Longer games and fewer play-by-play voices, Does that make any sense?


Timelessness is one thing and endlessness is another. It’s why fans have a love hate relationship with baseball. Like it or not, four hour games are commonplace today. It wasn’t always that way. For regulation nine-inning games, the occasions were rare.

In 1962, for the second time in eleven years, the regular season wasn’t enough to settle the National League pennant. It was a race between one of the most heated and perhaps oldest rivalries in sports, the Giants and Dodgers. Back in 1951, It came down to the last hitter who reached the plate. Bobby Thomson hit the shot heard ’round the world. The length of the game was two hours and twenty eight minutes. After the teams relocated to California, they continued to fight tooth and nail for a chance to play the Yankees in the World Series. (I believe that Willie Mays was the only man to play in both series ’51 and ’62.)

Of all people, the Dodgers’ Sandy Koufax was shelled in game one, the Giants blanking the Dodgers 8-0 at Candlestick Park. A best two of three in consecutive days left the erstwhile Brooklynites with no margin for error. LA had to fight for every opportunity in game two like a running back muscling for every inch.

First pitch for game #2 was set for 1:06 Pacific Time, 4:06 Eastern Time. The  matchup was televised  locally in California by both teams and nationally on NBC by network voices. Two Hall of Famers were behind the team microphones for their respective clubs, Russ Hodges for San Francisco and Vin Scully for the Dodgers. Each had his sidekick, Scully, Jerry Doggett and Hodges, Lon Simmons.

This was when NBC, ABC and CBS dominated television and about 90% of the audience between them. Fox wasn’t born yet. Cable TV was just beginning to show its wares. CATV (Community Antenna Television) as it was then called was no more than a technical vehicle to help suburban viewers download urban signals clearly. Otherwise those viewers had to deal with annoying and fidgety rabbit-ear antennas.

Commercial time between half and whole innings was still only sixty seconds, not two minutes as it is today. For that matter, tobacco ads were still prevalent.

But 59 years ago at freshly christened Dodger Stadium, game two of the series took 4:18 to play. An anomaly at the very least. Think for a moment. The game was televised nationally by NBC and didn’t end until after 8 pm back east. Prime time? How about encroaching upon the evening news when viewers counted on it. No CNN or Fox then. Radio didn’t even have all-news yet.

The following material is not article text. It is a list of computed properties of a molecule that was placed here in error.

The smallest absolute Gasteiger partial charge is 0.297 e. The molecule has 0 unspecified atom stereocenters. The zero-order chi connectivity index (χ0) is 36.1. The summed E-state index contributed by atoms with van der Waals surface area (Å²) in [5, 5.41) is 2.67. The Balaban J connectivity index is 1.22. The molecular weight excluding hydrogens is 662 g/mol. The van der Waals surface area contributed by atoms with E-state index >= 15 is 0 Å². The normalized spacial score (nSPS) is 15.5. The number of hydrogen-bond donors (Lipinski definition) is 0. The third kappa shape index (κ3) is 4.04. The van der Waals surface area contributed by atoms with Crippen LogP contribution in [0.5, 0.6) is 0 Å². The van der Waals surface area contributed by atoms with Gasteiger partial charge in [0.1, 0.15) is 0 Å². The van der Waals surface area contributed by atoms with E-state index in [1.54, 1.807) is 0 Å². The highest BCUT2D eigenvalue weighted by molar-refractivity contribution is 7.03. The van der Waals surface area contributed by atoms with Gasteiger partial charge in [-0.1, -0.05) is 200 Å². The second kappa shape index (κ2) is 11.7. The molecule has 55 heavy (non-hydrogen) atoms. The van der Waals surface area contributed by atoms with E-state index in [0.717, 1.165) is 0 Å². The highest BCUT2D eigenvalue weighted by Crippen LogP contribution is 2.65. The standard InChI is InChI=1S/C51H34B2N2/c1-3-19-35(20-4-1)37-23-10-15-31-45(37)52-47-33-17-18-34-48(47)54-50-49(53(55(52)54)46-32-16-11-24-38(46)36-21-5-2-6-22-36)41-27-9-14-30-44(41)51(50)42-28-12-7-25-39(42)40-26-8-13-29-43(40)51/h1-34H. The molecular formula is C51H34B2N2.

Many had never seen anything like it before, a four hour nine inning game. It set a record that stood for decades. It has been broken so many times since that this critical 1962 matchup was pretty much forgotten at least for its duration. LA clawed and scratched, forcing a game three the next day.

Flashback to game two, fifteen runs were scored between the Dodgers and Giants in the second game of the series. There were lots of pitching changes. In all, San Francisco had eight different men on the mound and the Dodgers five. (Sounds like a game today, doesn’t it?)

Maury Wills, Gil Hodges fall short in Hall of Fame Golden Era vote - True Blue LAMaury Wills (left) of the Dodgers put every last inch of his speed into this critical matchup. The Giants too were fighting assiduously to keep Wills in check. The wonderous base stealer was a constant headliner through the summer of ’62 as he chased Ty Cobb’s record for stolen bases. The Dodgers won game two, 8-7 in the bottom of the ninth when Ron Fairly hit a sacrifice fly, driving in, who else, Maury Wills.

If you’d look at the box score today and see four hours stamped alongside the attendance, it would hardly be a shocker. Fifty nine years later, a four hour ballgame is an everyday happening. Vin Scully told our publisher David Halberstam, that he has less of an issue with the time of the game than he does when TV analysts break down pitches like they were explaining the Pythagorean theorem to a class of high schoolers. “I don’t see fans in the stadium checking their watches,” the retired broadcaster said.

The Giants-Dodgers three game playoff was followed by a World Series that was delayed for a week by incessant rain in San Francisco. The Yankees’ Mel Allen and the Giants’ Russ Hodges, broadcasters for NBC, just waited patiently. Moreover, just after the Series ended in mid October, Americans were getting frightfully nervous during the Cuban missile crisis. There was fear that the world would engage in a nuclear war. Kids left for home after school and didn’t know if they’d return in the morning.